P1 gazed around the car park offering plenty of parking spaces. ‘It’s always empty. Every time I’ve been here, it’s been empty.’
We’d gathered in the Morialta car park; my husband, his brother (P1 from the K-Team adventures), their cousin from Switzerland, and me. The K-Team planned to hike through this Adelaide Hills gorge and show P2’s sister the sights. They hoped to see some kangaroos and koalas.
‘Actually, last time we came, it was like Rundle Mall on Christmas Eve, everyone and their mother were walking and jogging here,’ I said.
My husband adjusted his pack. ‘Ready to hike to the third falls?’
‘No,’ I said. ‘It’s too hot. It’s 35 degrees Celsius. We should just walk on level ground and in shade to the first falls.’
‘It’s not too hot,’ P1 said. ‘Let’s go.’
‘Well, I’m staying here to paint.’
My husband rolled his eyes. ‘What a piker!’
The K-trio marched up the hill, and as they blended with the dark trunks of acacia and wattle trees, I settled under a small gum tree and pulled out my sketch pad. The creek gurgled below, over sandy-white stones, past an ancient cliff-face; remnants of rising rapids of ages past that had carved its way through the landscape.
How the waters cut the stone in one direction? I don’t know, I just sketch it. Sketching with my faithful 4B pencil, working out the composition, the tones, light and shade.
My mind wanders back to childhood. That’s what my mind does while I sketch and paint. Many times in my life I’ve visited this place. Memories, lots of them. Good memories. Blackberrying with Mum, Dad and my brother. Truth be told, Mum and Dad picked the berries and my brother and I fished for yabbies (fresh-water shrimp). I recall breathing in the scent of liquorice plant as we hack our way through the path tangled with prickly blackberry bushes. My earliest memory, hiking up the path, the K-Team had just ventured up—up over the ridge; the first falls barely visible, second and third falls and the creek in between accessible only by bush-bashing. Dad and Mum picked berries while my brother and I, with our sieves, fished for yabbies and tadpoles. Once caught, we placed them in our glass jars to take home as pets. I liked to watch my tadpoles slowly turn into frogs, if they didn’t die or get eaten by our cats first.
My brother brought home a yabby one time. He placed it in a metal bowl in the back yard by the Geraldton-wax bush. That particular yabby had a habit of escaping. I don’t think it liked its metal bowl too much. Understandable, since my brother would forget about it and often when I went to inspect the yabby, it’s bowl was dry with a few bits of algae stuck to the bottom. Then, there were the cats. Somehow, the yabby ended up in my brother’s room. A mystery how it got there.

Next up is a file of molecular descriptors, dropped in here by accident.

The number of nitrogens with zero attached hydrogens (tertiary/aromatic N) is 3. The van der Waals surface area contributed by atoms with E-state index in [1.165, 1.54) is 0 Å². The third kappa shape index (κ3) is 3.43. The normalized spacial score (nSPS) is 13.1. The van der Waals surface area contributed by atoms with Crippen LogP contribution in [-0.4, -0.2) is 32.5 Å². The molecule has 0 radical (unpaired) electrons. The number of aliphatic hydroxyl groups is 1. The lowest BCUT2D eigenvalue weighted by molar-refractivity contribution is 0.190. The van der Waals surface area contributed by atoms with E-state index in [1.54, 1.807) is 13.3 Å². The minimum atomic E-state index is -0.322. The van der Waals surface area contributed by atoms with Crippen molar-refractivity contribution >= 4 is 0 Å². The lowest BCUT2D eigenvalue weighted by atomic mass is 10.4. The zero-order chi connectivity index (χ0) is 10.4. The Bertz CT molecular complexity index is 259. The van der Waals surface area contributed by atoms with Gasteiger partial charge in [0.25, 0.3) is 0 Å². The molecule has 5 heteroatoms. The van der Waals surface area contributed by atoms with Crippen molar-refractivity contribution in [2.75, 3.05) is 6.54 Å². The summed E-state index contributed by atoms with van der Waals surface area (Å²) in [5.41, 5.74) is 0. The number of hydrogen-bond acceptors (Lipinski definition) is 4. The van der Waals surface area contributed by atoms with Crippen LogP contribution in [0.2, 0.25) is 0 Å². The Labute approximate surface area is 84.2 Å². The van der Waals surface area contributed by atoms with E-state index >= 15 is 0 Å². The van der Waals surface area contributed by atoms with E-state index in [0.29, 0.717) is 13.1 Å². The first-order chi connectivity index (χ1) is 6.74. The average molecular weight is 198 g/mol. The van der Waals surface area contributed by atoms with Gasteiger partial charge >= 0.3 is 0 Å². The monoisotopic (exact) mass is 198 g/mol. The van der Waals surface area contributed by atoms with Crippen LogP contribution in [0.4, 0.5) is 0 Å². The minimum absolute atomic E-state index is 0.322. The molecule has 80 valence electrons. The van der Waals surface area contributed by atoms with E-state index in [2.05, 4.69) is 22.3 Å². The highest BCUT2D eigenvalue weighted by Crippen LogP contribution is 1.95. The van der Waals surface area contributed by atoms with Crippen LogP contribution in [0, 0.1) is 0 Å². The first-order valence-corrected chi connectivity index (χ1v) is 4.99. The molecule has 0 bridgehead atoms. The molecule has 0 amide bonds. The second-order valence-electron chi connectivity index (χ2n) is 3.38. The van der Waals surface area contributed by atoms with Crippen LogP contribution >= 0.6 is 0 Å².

When it disappeared, yet again, and months passed without sighting it, we assumed the yabby had died or been eaten by the cats. Then, one spring morning, when fossicking in the back yard, I turned over the bowl. Underneath, I found the yabby, half buried in the mud, and doing back-stroke to escape from me.
Back to the present and time to paint the scene in watercolour. I stare at the white cotton 300gsm watercolour paper. I look up. The scene’s over-exposed, the hill’s blue rather than blue-green, the sky’s white, the trunks blue-grey, and the cliff a soft mauve. I blink and my eyes adjust and I begin with my wash, cobalt blue for sky, lemon yellow for hills and grass, stripes of white for eucalypt trees, crimson rose for the cliff. The washes dry quickly in the heat.
Layer upon layer, the colours build and blend. I’m in the zone. A soft breeze keeps me cool. Ants swarm over my paint palette hunting for moisture. They wander around and then away, disappointed. I shift a few centimetres to avoid them crawling up my leg.
I stop and study the work.
A couple approach me. ‘May we have a look?’
I show them.
They nod. ‘Mmm! Very good.’
‘Have a nice day,’ they say and walk away.
I check my phone. Two and a half hours, gone, just like that. The K-Team haven’t returned. Do I wait? My husband can come home with his brother. We’d discussed this arrangement before they left on their jaunt. It’s a three-hour-return walk to the third falls, so they could be some time yet.
No more fiddling, I decide. I pack up my paints, read twenty minutes in the cool shade of a leafy gum tree, and then, with no sign of the K-Team, I drive home.
My husband arrived home an hour later, raving about sighting kangaroos and a baby koala. The K-Team were unimpressed by the third falls. I could’ve told them they would be.
I showed him my painting. He smiled, nodded and seemed pleased with it. And I was glad I spent the afternoon with my memories of Morialta and painting plein air*.
© Lee-Anne Marie Kling 2017
Painting: Morialta Creek en Plein Air* © Lee-Anne Marie Kling 2017
(*En Plein Air is the French term meaning “outdoors”.